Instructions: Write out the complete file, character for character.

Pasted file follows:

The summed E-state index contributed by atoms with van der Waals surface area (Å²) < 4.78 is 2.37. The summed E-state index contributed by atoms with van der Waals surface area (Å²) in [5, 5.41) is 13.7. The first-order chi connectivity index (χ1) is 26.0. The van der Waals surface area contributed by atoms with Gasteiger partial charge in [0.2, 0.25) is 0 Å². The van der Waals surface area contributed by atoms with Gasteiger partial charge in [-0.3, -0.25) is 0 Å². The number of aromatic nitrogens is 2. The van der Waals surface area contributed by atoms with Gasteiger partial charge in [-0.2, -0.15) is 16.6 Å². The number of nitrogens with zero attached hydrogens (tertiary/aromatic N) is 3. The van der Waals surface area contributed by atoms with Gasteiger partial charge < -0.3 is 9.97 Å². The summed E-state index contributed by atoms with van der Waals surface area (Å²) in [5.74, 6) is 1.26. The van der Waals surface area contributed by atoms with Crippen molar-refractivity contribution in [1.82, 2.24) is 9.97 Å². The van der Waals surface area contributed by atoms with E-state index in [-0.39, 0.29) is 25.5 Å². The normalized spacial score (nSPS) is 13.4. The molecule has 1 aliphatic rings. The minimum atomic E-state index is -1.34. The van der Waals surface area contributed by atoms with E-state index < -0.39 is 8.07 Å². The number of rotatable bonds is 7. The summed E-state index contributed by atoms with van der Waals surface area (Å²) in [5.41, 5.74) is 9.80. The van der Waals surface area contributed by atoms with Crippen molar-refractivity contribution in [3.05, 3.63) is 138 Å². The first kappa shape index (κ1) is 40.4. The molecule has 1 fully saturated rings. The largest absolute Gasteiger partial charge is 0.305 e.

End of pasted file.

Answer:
The summed E-state index contributed by atoms with van der Waals surface area (Å²) < 4.78 is 2.37. The summed E-state index contributed by atoms with van der Waals surface area (Å²) in [5, 5.41) is 13.7. The first-order chi connectivity index (χ1) is 26.0. The van der Waals surface area contributed by atoms with Gasteiger partial charge in [0.2, 0.25) is 0 Å². The van der Waals surface area contributed by atoms with Gasteiger partial charge in [-0.3, -0.25) is 0 Å². The number of aromatic nitrogens is 2. The van der Waals surface area contributed by atoms with Gasteiger partial charge in [-0.2, -0.15) is 16.6 Å². The number of nitrogens with zero attached hydrogens (tertiary/aromatic N) is 3. The van der Waals surface area contributed by atoms with Gasteiger partial charge < -0.3 is 9.97 Å². The summed E-state index contributed by atoms with van der Waals surface area (Å²) in [5.74, 6) is 1.26. The van der Waals surface area contributed by atoms with Crippen molar-refractivity contribution in [1.82, 2.24) is 9.97 Å². The van der Waals surface area contributed by atoms with E-state index in [-0.39, 0.29) is 25.5 Å². The normalized spacial score (nSPS) is 13.4. The molecule has 1 aliphatic rings. The minimum atomic E-state index is -1.34. The van der Waals surface area contributed by atoms with E-state index < -0.39 is 8.07 Å². The number of rotatable bonds is 7. The summed E-state index contributed by atoms with van der Waals surface area (Å²) in [5.41, 5.74) is 9.80. The van der Waals surface area contributed by atoms with Crippen molar-refractivity contribution in [3.05, 3.63) is 138 Å². The first kappa shape index (κ1) is 40.4. The molecule has 1 fully saturated rings. The largest absolute Gasteiger partial charge is 0.305 e.